All Eyes on Madisia

All Eyes on Madisia

Published in the Flamingo (Air Namibia’s In-Flight Magazine) in March 2005

The National Art Gallery of Namibia has a new director. Joseph Madisia, renowned artist, who has previously been the head of the Katutura Art Centre has taken over the reigns from Annaleen Eins. Eins has been in control of Namibia’s most important art institution for more than two decades.

At the time of writing the article, Madisia has only been in the director’s chair for three weeks and already has many plans and ideas for the future of the gallery. Having been a member of the Board of Trustees of the National Art Gallery for several years he is very familiar with the workings of the gallery and not entering foreign territory. In fact, he has been playing an active role in prompting the recent changes, as he was one of three board members who have led an investigation into the affairs of the gallery and the former director. The results of the investigation have never been made available to the public.

As Madisia pointed out right away, he has only been in office for a short while and thus has not yet set concrete goals. There are a few priorities for him to work on however, one of which would be the Standard Bank Namibia Biennale, which is coming up later this year. The Biennale is Namibia’s most prestigious art competition and the organisation and handling of it has always been controversial. “I hope to implement a few changes and I have lots of surprises in stall, but unfortunately these still need to be approved by the sponsors, before I can talk about them.” says Madisia. Being an artist himself, he is well aware of the needs and expectations from the artist’s point of view, which he believes will be of an advantage during the planning of this important event.

At this stage he could only name some of his personal ambitions for the Biennale, which would be to add some new categories, especially for digital and electronic media. He would also like to see more installations. As the gallery’s space and facilities for installations are very limited, he hopes that some time in the future one could negotiate with the Windhoek Show Grounds to function as a satellite exhibition space for this purpose.

Another priority is to decentralise art and making it more accessible to the wider pubic. Maybe print postcards and calendars of selected artworks, which could easily find their way into every home in Namibia. These postcards could also serve as a way to make Namibian art known throughout the rest of the SADC countries and hopefully an exchange of some sort can be established.

In the long-term Madisia looks at implementing the Strategic Management Plan, which was drawn up for the gallery and working on the master plan for the building with its long anticipated additions and upgrading. “Many people have said that, when a black man takes over a business the standard goes down. But I will proof that wrong. I see my appointment as an opportunity to take up this challenge.” says Madisia enthusiastically and determined.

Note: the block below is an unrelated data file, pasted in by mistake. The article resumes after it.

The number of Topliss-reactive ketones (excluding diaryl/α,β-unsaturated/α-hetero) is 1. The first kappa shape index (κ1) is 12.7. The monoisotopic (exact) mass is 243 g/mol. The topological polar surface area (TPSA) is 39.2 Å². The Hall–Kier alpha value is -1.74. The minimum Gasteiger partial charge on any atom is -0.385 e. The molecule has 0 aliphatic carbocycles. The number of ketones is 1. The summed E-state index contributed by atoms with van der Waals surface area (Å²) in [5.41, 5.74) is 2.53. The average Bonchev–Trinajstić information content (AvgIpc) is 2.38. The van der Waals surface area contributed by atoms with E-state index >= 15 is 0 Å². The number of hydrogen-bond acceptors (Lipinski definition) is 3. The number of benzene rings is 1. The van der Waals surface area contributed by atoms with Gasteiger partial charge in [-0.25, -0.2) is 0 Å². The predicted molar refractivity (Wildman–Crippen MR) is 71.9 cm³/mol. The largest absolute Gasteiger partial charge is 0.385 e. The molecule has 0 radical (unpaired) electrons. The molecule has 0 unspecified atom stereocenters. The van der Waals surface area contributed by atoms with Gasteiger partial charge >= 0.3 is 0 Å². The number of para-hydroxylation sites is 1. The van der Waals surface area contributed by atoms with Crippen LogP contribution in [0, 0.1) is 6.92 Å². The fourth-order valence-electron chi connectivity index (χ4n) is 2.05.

“Since I first walked into the National Art Gallery of Namibia in 1982 I knew that it was my mission to get to a point where I can be instrumental in generating positive change within the gallery. People like the late Amalia and Ruthilde Hillig have shaped and inspired me. For me the most important goal is to maintain the high ethical standards set by people like them. Ethics are the highest priority for this gallery.”

Many people might wonder what will happen to Joseph Madisa the artist? Madisia will not stop his art, since it is second nature to him and almost like therapy. However, his own art will take a back seat now. “I have been a successful artist for 22 years and in that time have inspired and taught many young artists. I feel that now it is time to make way for them and help opening new roads for everybody by giving my services to the artists. I have slowly been working towards this goal, which started when the French Namibian Cultural Center gave me the opportunity to offer art classes to formerly disadvantaged artists in 1982.”

Madisia has accepted an immense responsibility and challenge. The gallery has been badly managed for many years. Many artists and patrons have been unsatisfied with the service and handling of matters and have thus been alienated. Also is the National Art Gallery a government institution and therefore subject to many restrictive policies and a limited budget. All eyes will be on Joseph Madisia in the hope that he will bring the desired and much needed changes and improvements. It is not an easy task to pick up the pieces, but with the (he)art in the right place, vision and a strong leadership, it is a brilliant opportunity to put the National Art Gallery of Namibia firmly back on the map. On the other hand, since things have not been great, even the smallest improvement will be a step in the right direction. If Madisia can convince artists and the public that he is here to lead Namibian art into a positive future for all, he will enjoy everybody’s support and respect.

Imke Rust (c)

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